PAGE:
O ne of the aspects of game development that is very difficult to predict is the way that players will receive and experience the game you’ve built. The spectrum of experiences is so wide that it can be difficult to centralize feedback from multiple sources. In this Devlog, we hope to share our experience with you!

It was Friday afternoon, and we (developers) just crossed off our final task on the development to do list. We were finally DONE our demo and were content with the outcome. But being builders only grants us a limited perspective and eliminates the novelty experience a first time user might feel. Because of this, we had to get our friends and family to start playing our game and give us feedback. Most of the feedback was positive, but, we needed to hear something better than positive, we needed to hear negative feedback.

To get some unbiased opinions, we decided to attend a game testing and showcase night in our home city of Philadelphia. We met many interesting developers and game industry personnel who were excited to check out our game. It was new and exciting for us to share our creation with actual gamers and developers. We had roughly 12 users run through our demo over the 90 minutes and received some valuable feedback which we wanted to share with you below!

Negative feedback is either very constructive if taken that way or horribly skewed due to the player’s game sense and/or experience level. The following list is a compilation of feedback we had repeatedly received and have evaluated on the dev side of things (Is this something we should fix? How can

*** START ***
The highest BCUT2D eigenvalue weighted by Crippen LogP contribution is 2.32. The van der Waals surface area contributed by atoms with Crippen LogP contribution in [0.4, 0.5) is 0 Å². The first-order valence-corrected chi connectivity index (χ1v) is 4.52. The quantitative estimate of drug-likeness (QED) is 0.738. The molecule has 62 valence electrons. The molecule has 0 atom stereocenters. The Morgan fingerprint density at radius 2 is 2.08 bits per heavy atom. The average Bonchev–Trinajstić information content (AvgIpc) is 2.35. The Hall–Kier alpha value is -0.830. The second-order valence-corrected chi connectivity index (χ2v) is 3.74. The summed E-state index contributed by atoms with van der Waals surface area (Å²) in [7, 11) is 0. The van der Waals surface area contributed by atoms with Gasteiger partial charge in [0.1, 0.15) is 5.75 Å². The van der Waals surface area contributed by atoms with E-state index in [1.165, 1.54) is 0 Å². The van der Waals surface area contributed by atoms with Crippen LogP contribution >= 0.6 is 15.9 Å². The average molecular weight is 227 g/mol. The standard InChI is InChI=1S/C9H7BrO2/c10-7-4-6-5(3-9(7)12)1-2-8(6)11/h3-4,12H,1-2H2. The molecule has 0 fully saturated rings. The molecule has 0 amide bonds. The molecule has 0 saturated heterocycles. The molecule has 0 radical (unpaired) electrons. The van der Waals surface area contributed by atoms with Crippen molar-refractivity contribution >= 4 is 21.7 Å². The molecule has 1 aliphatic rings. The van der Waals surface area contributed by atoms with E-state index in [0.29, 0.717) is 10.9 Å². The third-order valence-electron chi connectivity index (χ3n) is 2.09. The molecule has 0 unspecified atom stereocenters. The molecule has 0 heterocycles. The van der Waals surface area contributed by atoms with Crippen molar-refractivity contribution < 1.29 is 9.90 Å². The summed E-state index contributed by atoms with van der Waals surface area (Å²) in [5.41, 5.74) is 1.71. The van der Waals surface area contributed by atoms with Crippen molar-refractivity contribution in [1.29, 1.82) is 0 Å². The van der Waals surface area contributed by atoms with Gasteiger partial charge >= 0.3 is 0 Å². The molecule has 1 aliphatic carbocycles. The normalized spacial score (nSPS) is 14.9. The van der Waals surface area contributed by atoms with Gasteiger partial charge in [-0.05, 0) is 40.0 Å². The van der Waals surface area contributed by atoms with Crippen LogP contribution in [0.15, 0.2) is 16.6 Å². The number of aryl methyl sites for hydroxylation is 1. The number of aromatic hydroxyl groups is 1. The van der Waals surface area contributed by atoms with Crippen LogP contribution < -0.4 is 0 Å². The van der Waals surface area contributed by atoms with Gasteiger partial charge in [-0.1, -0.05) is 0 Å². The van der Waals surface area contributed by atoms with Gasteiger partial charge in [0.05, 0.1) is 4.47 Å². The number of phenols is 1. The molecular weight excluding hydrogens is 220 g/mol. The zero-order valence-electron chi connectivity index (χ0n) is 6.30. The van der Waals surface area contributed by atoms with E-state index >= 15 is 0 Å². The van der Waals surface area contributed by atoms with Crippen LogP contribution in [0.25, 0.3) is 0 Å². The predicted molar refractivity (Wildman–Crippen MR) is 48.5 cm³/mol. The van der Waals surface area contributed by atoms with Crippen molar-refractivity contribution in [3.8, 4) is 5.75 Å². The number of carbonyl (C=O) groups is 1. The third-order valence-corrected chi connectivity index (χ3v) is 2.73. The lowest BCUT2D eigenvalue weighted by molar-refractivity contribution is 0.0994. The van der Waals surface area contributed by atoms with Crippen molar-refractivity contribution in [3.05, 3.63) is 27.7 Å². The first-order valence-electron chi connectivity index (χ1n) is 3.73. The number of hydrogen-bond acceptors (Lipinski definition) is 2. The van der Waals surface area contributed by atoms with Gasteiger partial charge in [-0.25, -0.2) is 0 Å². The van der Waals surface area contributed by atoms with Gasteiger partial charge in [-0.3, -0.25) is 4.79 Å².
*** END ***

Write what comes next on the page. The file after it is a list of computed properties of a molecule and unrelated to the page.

we fix this or work around it? Is it too hard or is the player just not experienced enough as a gamer to figure it out?, etc…).


  1. Players don’t realize they have stamina and get frustrated by it running out so fast. Solutions include flashing the stamina bar when it is low, showing it to them at the start with an arrow or pointer or allowing the players to still attack but it doing a fraction of the damage.
  2. Damage numbers are a bit confusing since the color red comes off the enemies and should come off the player when he is hurt. Solution is to swap the colors of the enemy and player damage. (Red <—> White)
  3. Testers were irritated by the lack of tell before a small enemy would use its attack, especially when there are a lot of them around. Solution is to create more of a buildup or indication before the attack happens and allow the player more time to dodge. We feel, however, that MoS is a game that requires the player to pay close attention to animations and timing so this is also something that we consider.
  4. Some users requested some way of knowing the health of smaller enemies either by a health bar or some other indicator. Solution is to have this as a passive ability trait in a skill tree.
  5. Combat has received some negative feedback in terms of its fluidity and responsiveness. We are looking into this and will report on it at a later date.

If anyone else has any more feedback or comments, we would love to hear your thoughts in the comments below! Be sure to follow our development process at http://www.facebook.com/maskofsemblance.

Nik Hagialas

Author Nik Hagialas

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